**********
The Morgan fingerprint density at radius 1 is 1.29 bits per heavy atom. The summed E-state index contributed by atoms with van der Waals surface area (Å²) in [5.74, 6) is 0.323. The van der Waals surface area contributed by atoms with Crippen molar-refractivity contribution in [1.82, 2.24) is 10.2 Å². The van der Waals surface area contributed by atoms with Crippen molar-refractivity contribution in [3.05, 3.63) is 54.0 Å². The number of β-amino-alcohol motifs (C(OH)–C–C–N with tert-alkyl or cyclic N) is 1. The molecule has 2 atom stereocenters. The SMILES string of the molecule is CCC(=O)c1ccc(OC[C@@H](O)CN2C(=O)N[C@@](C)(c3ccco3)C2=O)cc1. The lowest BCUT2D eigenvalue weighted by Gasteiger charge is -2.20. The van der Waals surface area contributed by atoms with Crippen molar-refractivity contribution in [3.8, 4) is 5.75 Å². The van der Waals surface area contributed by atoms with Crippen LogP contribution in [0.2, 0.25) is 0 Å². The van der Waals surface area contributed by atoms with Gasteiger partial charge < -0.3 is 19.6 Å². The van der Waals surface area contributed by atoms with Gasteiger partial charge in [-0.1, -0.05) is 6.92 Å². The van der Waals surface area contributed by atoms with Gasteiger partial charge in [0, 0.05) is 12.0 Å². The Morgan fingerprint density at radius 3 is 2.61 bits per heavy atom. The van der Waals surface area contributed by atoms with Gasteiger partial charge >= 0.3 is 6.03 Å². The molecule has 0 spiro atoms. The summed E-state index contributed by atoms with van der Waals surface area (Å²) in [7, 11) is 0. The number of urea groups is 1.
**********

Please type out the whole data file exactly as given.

The Morgan fingerprint density at radius 1 is 1.29 bits per heavy atom. The summed E-state index contributed by atoms with van der Waals surface area (Å²) in [5.74, 6) is 0.323. The van der Waals surface area contributed by atoms with Crippen molar-refractivity contribution in [1.82, 2.24) is 10.2 Å². The van der Waals surface area contributed by atoms with Crippen molar-refractivity contribution in [3.05, 3.63) is 54.0 Å². The number of β-amino-alcohol motifs (C(OH)–C–C–N with tert-alkyl or cyclic N) is 1. The molecule has 2 atom stereocenters. The SMILES string of the molecule is CCC(=O)c1ccc(OC[C@@H](O)CN2C(=O)N[C@@](C)(c3ccco3)C2=O)cc1. The lowest BCUT2D eigenvalue weighted by Gasteiger charge is -2.20. The van der Waals surface area contributed by atoms with Crippen molar-refractivity contribution in [3.8, 4) is 5.75 Å². The van der Waals surface area contributed by atoms with Crippen LogP contribution in [0.2, 0.25) is 0 Å². The van der Waals surface area contributed by atoms with Gasteiger partial charge < -0.3 is 19.6 Å². The van der Waals surface area contributed by atoms with Gasteiger partial charge in [-0.1, -0.05) is 6.92 Å². The van der Waals surface area contributed by atoms with Gasteiger partial charge in [0, 0.05) is 12.0 Å². The Morgan fingerprint density at radius 3 is 2.61 bits per heavy atom. The van der Waals surface area contributed by atoms with Gasteiger partial charge >= 0.3 is 6.03 Å². The molecule has 0 spiro atoms. The summed E-state index contributed by atoms with van der Waals surface area (Å²) in [7, 11) is 0. The number of urea groups is 1.